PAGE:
We had the opportunity to attend the Ringling Brothers Circus this week. But, we had to redeem our library "tickets" for real circus tickets at the box office downtown.
I've never been to the circus and this seemed like an opportune time to take our family. All of our children could go to the circus for free after reading five books and having their library "ticket" stamped. I'm pretty sure we couldn't go any cheaper as a family. And yet, it required a lot of me.
I had to drive our big van downtown after our Bible study on Wednesday. I've never driven it downtown before. I had never been to the Coliseum before, so I was relying on google directions and my copilot (R, 9). Of course, G (3 mo) was crying the entire drive. This little excursion involved toll roads, one way streets, a circular drive with cars parked along it, and parking garages that scared me. (I've recently heard stories of friends' friends' big vans that had the tops destroyed by trying to enter average height parking garages.) The picture in my mind is quite real and enough to make me sweat my calculations. "Boys!" I exclaimed. "Seven feet is eighty-four inches, right?!" (And why are the signs given in inches?!)
Once the Coliseum was in our sights, we pulled into the circular drive in front of the box office signs. We were promptly approached by a gentleman with quite an animated story of "this, the worst day." After several minutes of his tale, I gave him $2- the only cash in my wallet. (And how was I going to pay the tolls on the way home? I wondered too late!) "Mom? What was that about?" my co-pilot queried. "I have NO idea." I said.
We then proceeded around the circle, one inch at a time as I willed our van to just suck it in a little bit so I could squeeze through the poorly parked cars and the rather steep looking curb. "Boys!" I called again. "Look out there! Am I going to hit that taxi? Are you SURE? Can you really SEE?"
No luck parking in the circle. The big boys were unwilling to hop out and run over to the box office to get the tickets for us. (And really? I'm going to send my 11 and 9 year old boys to a box office in downtown Richmond where we now know there are drunken, sketchy figures about? Send them with money? What would I do if they needed me? Leave the crying baby in the van, that's for sure.)
Around the block we went again, looking in vain for parking. We couldn't spy anywhere for a 12 passenger van. . . but we did see our gentleman friend hurriedly crossing the street (with a rather guilty look, I may add).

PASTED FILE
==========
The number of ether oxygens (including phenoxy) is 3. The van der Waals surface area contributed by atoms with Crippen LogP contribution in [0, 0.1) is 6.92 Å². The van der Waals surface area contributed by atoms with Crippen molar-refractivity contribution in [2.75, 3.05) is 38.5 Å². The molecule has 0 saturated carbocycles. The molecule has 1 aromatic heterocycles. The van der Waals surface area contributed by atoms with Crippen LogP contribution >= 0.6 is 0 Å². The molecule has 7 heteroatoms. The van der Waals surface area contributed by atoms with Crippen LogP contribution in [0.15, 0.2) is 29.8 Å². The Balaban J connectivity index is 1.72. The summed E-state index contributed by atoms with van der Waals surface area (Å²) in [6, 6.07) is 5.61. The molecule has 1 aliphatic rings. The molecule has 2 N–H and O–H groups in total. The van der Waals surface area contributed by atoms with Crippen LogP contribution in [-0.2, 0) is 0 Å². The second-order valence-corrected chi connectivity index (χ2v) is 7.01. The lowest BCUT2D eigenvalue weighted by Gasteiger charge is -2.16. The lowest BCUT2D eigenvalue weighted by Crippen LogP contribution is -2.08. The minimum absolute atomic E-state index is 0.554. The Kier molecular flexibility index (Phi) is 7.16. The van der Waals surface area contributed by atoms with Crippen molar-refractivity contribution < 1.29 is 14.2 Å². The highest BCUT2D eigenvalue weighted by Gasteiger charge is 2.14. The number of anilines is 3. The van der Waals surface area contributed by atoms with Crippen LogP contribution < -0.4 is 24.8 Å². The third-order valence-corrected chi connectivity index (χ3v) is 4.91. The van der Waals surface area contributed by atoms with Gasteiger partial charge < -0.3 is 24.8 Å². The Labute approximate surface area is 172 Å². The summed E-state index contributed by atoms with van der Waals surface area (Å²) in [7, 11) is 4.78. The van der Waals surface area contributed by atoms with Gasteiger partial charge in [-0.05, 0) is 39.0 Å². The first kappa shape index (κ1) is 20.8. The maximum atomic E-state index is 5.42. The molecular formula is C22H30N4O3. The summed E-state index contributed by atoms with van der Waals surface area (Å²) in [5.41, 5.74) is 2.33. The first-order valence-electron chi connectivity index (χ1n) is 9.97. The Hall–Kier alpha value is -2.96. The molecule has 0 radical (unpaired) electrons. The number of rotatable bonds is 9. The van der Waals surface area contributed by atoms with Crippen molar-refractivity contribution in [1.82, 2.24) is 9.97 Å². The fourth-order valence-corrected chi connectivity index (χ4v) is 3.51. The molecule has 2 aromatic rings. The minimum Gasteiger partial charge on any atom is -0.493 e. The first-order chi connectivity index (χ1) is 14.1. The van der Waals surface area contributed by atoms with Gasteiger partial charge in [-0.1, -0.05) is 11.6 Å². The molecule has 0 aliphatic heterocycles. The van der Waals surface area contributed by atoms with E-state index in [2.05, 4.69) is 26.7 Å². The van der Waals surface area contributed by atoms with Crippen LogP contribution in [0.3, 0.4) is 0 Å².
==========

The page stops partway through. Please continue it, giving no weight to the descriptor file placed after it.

I was feeling a bit desperate, so we attempted the circular drive again. (I'm crazy!) Somehow a big van had gotten in there, in a perfect end spot. We waited a few minutes for that lovely space, but the kids grew impatient with that idea.
Around the block again. This time (duh!), we prayed for the Lord to help us. When we don't know what to do, our eyes look to the Lord. I did NOT know what to do- or where to park in order to do what I wanted to do.
I eyed the parking garage again- did I mention it had a "Sorry- FULL" sign in front of it anyway? I drove slowly. And. . . there was a bit of space in front of the parking garage that wouldn't require parallel parking. But, it wasn't much space. I parked, then got out to walk around the van to surmise if I looked legitimate enough to leave the van there. At that exact moment, a friendly and clean-looking man returned to his red vehicle, parked in front of me. He was leaving just then and so I had plenty of room (which is just like God, to give us MORE than we need!).
I took half a dozen kids across the street to the Coliseum box office. One of them was screaming and one was whining and one said he needed a bathroom.
At the box office, I stated that I wanted 5 free children's tickets and 2 adult tickets for Friday night. I tried to manage my children while the nice box office lady prepared our tickets. "Here you go," she smiled to M (2), who had climbed up the brick wall to peer in the window at her. "Have fun at the circus tomorrow."
"Tomorrow?" I questioned. Not tomorrow!
So... she changed the tickets for us. She passed the new tickets out to M. Even though I wanted to make a mad dash back to the van (where my children could whine and cry in private), I calmly opened the envelope and counted the tickets. Only 6. We were short one.
So . . . she gave me the missing ticket and we went back to the van, which I noticed was ALSO conveniently parked in front of a storm drain. O (11) had settled the crying baby. I was carrying the tired 2 year old, and the 5 year old used the storm drain. We had plenty of room to back up. We easily found our way back to the road home. I remembered $5 in a cash envelope in my bag. . .
And so all ended well. And really, it was worth it. My children saw that we sometimes do hard, uncomfortable things for the people we love. And we ask God for help and talk to Him all the time because He cares about us and can work everything out for His glory. And we can laugh at ourselves and also enjoy this crazy life.
We also enjoyed the circus on Friday night very much.